At the Intersection of Faith and Culture

At the Intersection of Faith and Culture

How and Why the Left will Attack Mitt Romney

posted by Jack Kerwick

On Wednesday April 4, MSNBC host Lawrence O’Donnell remarked that while Judaism and Christianity are thousands of years in the making, Mormonism, in stark contrast, is a mere 182 years old.  Mormonism was “created” in 1830 “by a guy in upstate New York” who got “caught having sex” with his “maid” and then “explained to his wife that God told him do it.”  Alluding to Mormonism’s historically polygamous character, O’Donnell made sure to mention that Joseph Smith—the man who “invented” Mormonism—eventually went on to accumulate 48 wives.  

This isn’t the first time that O’Donnell has sought to discredit Mitt Romney by assailing the former Massachusetts Governor’s faith.  In 2007, he charged Mormonism with being a “racist faith.”  O’Donnell states: “As of 1978 it was an officially racist faith, and for political convenience in 1978, it switched.”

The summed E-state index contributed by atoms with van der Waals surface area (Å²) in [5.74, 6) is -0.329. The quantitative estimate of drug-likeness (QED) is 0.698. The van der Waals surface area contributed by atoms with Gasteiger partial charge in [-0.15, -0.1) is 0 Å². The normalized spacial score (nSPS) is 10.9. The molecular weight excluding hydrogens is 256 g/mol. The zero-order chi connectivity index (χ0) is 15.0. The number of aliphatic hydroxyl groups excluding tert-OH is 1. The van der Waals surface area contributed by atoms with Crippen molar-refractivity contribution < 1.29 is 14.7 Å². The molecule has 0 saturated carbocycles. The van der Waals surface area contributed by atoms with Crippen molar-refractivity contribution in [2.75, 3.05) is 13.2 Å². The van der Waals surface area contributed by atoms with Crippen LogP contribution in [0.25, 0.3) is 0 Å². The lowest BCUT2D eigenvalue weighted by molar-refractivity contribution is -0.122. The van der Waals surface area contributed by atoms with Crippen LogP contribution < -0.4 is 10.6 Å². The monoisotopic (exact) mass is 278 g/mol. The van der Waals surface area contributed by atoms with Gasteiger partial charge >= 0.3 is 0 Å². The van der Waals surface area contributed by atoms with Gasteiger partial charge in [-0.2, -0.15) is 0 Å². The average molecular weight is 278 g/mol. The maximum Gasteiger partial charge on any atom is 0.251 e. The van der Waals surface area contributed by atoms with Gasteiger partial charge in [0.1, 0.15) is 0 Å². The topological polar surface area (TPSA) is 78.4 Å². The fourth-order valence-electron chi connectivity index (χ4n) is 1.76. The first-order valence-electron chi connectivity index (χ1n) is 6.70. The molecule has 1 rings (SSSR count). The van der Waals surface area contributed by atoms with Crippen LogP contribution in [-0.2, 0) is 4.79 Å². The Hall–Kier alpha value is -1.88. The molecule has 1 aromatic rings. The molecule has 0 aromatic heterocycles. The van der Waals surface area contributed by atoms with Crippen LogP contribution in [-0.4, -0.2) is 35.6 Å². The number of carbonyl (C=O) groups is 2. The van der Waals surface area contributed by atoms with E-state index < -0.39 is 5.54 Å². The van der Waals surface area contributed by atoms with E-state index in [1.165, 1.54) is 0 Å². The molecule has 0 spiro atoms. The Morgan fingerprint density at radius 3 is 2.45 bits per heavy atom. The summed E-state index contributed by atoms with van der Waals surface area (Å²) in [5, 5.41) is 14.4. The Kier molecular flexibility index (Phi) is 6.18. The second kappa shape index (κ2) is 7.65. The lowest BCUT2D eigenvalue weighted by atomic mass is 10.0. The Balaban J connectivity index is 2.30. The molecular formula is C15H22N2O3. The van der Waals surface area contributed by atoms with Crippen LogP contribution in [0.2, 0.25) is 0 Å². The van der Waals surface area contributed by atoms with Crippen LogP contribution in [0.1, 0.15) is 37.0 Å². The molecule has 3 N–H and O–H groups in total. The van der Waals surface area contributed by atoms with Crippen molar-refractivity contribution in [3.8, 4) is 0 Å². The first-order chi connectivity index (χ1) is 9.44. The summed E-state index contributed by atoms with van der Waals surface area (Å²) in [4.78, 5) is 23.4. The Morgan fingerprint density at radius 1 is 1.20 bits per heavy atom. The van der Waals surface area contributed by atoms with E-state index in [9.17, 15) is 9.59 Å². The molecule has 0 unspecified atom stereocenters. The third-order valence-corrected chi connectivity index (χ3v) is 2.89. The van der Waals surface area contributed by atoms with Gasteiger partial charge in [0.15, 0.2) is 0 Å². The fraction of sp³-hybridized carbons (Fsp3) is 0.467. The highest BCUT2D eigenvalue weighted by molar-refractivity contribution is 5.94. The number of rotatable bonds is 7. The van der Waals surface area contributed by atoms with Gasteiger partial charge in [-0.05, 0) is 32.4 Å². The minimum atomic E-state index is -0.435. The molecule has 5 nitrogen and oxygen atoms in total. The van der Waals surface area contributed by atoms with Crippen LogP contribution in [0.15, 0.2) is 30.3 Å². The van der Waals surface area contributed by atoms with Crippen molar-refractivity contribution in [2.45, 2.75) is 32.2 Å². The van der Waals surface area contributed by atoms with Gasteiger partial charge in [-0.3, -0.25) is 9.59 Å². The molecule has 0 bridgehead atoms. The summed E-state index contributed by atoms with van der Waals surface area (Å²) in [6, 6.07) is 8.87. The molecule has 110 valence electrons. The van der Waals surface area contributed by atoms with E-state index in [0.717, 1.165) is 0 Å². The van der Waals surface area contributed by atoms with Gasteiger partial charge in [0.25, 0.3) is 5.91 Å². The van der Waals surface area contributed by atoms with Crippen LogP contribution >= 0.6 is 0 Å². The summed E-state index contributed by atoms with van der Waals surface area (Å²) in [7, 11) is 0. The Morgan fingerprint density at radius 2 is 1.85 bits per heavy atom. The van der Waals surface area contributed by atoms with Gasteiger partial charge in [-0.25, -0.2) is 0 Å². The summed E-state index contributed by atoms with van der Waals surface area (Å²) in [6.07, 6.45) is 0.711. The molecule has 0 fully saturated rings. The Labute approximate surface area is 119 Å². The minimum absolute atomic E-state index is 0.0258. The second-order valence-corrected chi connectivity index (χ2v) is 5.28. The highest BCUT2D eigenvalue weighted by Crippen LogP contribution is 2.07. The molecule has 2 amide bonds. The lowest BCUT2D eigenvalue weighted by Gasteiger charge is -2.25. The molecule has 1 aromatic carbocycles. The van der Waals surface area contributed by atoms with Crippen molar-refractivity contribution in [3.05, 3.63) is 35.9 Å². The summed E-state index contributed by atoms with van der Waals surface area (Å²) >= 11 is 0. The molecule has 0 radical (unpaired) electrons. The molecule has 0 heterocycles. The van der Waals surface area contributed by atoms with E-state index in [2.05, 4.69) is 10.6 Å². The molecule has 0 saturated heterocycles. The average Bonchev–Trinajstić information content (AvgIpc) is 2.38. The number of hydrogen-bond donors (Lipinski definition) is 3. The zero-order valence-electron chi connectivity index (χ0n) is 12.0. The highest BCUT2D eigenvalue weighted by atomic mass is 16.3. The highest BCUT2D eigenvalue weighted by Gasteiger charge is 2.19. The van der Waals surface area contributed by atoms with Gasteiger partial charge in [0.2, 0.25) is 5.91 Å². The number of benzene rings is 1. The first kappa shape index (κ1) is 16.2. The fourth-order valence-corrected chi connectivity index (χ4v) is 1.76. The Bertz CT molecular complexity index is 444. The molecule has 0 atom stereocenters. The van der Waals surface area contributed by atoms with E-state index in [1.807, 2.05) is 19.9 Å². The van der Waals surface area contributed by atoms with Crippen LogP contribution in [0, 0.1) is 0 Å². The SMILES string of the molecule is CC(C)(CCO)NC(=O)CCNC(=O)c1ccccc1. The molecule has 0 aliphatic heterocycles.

Those Republicans who suspect that President Obama and his legions of supporters in the media are going to attack Romney by attacking his faith are correct.  Yet it is crucial that they know exactly why this will be their strategy of choice. 

For whatever reasons (we needn’t get into them here), Republicans and establishment “conservatives” refuse—adamantly, steadfastly, refuse—to acknowledge two facts about their rivals.  First, they refuse to concede how Democratic leftists think. Second, they refuse to recognize that unless they make this first concession, they will lose.